Sir, I was interested to hear Gordon Brown join in the latest of many unionist scare stories. This time it was on pensions with Mr Brown implying that independence will mean Scots pensioners will be worse off.
Mr Brown has some nerve lecturing anyone on the value of pensions. His decision in 1997 to impose a stealth tax on private pensions led to them being devalued anywhere between £100 – £150 billion.
This tax led to a massive shortfall in many pension schemes and saw most companies close their final salary schemes.
In his 1999 budget Mr Brown raised the state pension by a derisory 75p.
These two policies forced many pensioners into poverty and robbed them of their savings.
It is hard to think of anyone other than, say, Robert Maxwell who is less qualified to speak on pensions than Mr Brown. The fact is the UK Government is increasing the state pension age at a time when Scots’ life expectancy is going backwards in many working class areas. They are doing this because the south of England has seen life expectancy rise.
Under independence the state pension would be higher and the retirement age lower.
Alan Hinnrichs. 2 Gillespie Terrace, Dundee.
Views weren’t ‘preposterous’
Sir, Rarely have I heard such arrogant comments as those made by John Swinney at the weekend, when he decided to publicly rubbish the views of the head of the European Commission on the subject of Scotland’s possibilities to join the EU as an independent nation state.
According to Mr Swinney, the views of the head of the EC are “preposterous” and irrelevant since he will reach the end of his appointed term prior to the referendum vote.
Instead, Mr Swinney focuses on the view of an academic most people have probably never heard of, and who has no influence and no responsibility for any mechanism that could impede or assist Scotland in the event of a “Yes” vote, simply because this person’s view supports the SNP dream.
Mr Barroso gave his views from his position as head of the European Commission, not as a private unenfranchised EU citizen. Formerly, he was also Prime Minister of Portugal, a country not dissimilar in size and economic profile to Scotland.
The one person coming out of this war of words looking as though he holds “preposterous” views is Mr Swinney himself.
Derek Farmer. Knightsward Farm, Anstruther.
They didn’t disagree
Sir Dr Cameron (Letters, February 18) is mistaken in claiming that climate scientist Professor Mat Collins has disagreed with Met Office chief scientist Julia Slingo about whether climate change led to recent storms.
This claim was made by a tabloid newspaper, and prompted Prof Collins and Dame Julia to issue a joint statement. They are in full agreement: the storms were caused by the shifting jet stream, which cannot be linked to climate change on the basis of current knowledge, but the massive rainfall accompanying the storms is entirely consistent with predictions that climate change will mean storms produce more rain.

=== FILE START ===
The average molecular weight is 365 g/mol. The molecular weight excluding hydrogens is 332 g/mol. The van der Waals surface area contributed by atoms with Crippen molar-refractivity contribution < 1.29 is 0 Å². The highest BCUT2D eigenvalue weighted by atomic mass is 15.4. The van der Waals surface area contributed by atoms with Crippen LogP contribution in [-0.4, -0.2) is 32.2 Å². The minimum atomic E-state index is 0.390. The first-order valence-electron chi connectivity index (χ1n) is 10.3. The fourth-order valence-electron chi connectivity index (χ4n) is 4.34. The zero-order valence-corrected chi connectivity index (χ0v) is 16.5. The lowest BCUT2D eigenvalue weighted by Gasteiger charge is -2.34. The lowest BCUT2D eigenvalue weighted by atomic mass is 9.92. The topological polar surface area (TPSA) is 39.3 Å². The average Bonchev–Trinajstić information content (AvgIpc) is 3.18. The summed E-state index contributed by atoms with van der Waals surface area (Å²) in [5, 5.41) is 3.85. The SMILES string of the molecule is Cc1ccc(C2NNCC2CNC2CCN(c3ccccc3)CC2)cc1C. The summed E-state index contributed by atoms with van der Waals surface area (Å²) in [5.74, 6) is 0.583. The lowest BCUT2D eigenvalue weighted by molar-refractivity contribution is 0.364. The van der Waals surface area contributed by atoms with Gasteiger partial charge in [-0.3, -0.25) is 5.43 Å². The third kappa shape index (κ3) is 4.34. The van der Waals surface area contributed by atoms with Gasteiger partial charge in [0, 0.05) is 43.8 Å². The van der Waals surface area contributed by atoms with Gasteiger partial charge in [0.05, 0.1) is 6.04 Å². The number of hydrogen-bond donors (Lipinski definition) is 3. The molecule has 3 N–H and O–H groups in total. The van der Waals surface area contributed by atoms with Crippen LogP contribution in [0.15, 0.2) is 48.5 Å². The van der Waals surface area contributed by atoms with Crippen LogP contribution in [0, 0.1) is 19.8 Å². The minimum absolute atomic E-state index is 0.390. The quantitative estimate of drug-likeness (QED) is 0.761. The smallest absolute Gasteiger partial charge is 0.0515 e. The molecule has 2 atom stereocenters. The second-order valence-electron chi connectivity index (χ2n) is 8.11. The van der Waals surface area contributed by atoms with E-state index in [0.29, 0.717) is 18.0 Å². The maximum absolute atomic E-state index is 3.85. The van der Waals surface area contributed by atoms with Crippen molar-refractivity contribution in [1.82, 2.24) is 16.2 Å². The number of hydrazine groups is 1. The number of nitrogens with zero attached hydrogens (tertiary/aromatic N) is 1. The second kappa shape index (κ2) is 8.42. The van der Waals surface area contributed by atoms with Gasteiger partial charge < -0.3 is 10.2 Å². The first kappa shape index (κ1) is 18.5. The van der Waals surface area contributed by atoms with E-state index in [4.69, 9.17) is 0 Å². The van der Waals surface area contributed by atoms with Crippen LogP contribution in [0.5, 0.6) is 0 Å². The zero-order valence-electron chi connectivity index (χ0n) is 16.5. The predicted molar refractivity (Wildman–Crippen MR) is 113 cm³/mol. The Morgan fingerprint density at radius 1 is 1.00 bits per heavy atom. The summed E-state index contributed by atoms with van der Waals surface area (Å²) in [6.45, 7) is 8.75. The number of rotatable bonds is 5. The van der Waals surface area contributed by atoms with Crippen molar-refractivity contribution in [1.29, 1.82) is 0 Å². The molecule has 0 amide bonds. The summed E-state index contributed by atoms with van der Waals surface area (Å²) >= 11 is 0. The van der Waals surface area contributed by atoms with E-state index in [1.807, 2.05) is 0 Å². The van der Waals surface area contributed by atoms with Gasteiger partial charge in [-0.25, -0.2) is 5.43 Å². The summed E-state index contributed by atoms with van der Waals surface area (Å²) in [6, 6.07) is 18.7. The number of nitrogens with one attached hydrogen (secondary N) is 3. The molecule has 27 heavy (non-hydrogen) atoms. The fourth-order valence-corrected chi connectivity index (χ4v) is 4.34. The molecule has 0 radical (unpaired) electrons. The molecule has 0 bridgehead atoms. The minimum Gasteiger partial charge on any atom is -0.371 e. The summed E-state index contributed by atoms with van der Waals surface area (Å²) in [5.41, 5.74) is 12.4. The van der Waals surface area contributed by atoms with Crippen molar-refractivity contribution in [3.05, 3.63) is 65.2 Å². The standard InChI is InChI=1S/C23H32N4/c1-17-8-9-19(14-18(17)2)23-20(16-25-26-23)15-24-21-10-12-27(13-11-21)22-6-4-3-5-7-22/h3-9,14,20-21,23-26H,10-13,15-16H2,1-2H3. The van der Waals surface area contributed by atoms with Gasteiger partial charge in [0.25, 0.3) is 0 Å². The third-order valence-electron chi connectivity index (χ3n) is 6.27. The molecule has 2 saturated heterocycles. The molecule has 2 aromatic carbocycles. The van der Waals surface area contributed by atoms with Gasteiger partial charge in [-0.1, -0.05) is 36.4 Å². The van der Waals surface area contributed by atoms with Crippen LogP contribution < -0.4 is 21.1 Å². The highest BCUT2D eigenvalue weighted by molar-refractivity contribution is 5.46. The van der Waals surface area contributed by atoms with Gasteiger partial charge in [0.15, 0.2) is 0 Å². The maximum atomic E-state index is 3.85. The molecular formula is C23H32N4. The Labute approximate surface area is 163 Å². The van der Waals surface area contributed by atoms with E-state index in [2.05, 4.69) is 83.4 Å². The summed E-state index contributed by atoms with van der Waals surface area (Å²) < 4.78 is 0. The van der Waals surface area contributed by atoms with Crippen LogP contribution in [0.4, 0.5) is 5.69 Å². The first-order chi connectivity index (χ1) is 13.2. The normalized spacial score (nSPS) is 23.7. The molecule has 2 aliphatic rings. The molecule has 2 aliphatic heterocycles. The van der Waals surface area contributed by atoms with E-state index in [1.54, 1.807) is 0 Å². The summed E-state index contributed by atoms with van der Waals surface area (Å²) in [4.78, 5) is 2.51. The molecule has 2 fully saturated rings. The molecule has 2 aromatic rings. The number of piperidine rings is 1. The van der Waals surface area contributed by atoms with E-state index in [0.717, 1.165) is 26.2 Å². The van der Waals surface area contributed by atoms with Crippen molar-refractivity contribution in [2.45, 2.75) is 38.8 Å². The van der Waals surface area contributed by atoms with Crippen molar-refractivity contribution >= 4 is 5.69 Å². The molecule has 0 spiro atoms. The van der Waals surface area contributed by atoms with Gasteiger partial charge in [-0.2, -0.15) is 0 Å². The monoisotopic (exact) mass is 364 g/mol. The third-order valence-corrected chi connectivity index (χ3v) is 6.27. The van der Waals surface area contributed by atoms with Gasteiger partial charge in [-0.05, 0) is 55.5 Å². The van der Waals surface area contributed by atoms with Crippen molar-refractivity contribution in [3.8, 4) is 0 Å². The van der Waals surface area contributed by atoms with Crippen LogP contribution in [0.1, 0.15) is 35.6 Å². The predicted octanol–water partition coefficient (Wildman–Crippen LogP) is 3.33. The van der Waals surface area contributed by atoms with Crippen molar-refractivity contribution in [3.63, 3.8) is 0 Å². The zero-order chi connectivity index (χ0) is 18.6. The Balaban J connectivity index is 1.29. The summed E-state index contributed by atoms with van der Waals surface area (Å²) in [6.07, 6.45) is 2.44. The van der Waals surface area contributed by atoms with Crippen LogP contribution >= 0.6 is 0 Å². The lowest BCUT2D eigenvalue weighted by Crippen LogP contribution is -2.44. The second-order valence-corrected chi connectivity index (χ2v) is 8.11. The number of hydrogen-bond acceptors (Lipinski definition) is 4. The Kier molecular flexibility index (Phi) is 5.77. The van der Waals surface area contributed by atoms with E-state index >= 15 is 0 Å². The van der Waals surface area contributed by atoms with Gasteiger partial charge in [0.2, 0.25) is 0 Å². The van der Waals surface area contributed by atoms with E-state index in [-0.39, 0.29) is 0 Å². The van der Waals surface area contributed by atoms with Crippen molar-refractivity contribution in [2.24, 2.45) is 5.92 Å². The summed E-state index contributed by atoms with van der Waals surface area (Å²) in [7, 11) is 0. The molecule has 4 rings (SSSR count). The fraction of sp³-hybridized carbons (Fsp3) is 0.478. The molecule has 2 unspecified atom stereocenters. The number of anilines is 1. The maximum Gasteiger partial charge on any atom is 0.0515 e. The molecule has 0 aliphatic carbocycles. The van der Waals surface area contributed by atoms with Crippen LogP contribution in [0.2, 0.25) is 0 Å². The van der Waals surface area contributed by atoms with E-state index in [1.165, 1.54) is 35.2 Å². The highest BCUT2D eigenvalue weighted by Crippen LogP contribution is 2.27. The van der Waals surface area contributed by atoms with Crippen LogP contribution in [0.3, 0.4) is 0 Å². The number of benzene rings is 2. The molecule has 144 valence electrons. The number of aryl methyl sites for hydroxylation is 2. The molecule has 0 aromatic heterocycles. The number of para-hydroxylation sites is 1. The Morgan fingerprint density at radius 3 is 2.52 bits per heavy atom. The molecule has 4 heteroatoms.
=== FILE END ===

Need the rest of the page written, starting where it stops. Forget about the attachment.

The newspaper linked separate statements about different phenomena and pretended they contradicted each other. Dr Cameron is also being unfair in saying Dame Julia predicted dryer than usual conditions. The Met Office actually stated a 25% probability of very dry conditions and a 15% probability that it would be very wet. There is a difference between a statement of probability and a forecast that a certain outcome will happen.
James Christie. 2 Dryburgh Crescent, Perth.
Is it a slightly blurred vision?
Sir, We appear to be getting a lot of mixed messages regarding the effectiveness of the new single police force.
On the one hand there are articles about the lack of interaction between the new force and elected representatives with a lack of public consultation, yet in today’s (February 17) Courier there is an article regarding the success of Police Scotland and how its formation is allowing officers to target local concerns more effectively.
It seems like only yesterday that we were reading how Tayside Police were consulting with the public in the formation of the policing plan to ensure service was tailored to local needs.
Then there were all the articles detailing how officers had been very successful in one operation or another as they pursued those matters of public concern. The senior officers quoted in the articles did not appear to harbour any concerns regarding Tayside Police’s ability to react to public concerns and deal with those matters.
Was the information we were given regarding the success and effectiveness of Tayside Police over the years somewhat overstated given the improvements Police Scotland has, apparently, been able to make in so short a time?
Of course Police Scotland will be a roaring success, its political architects will ensure that it is. Tayside Police used to use the slogan “Tayside Police policing with vision”. Perhaps our vision of Police Scotland is being slightly blurred by the amount of wool being pulled over our eyes?
Jim Fraser. Elm Street, Errol.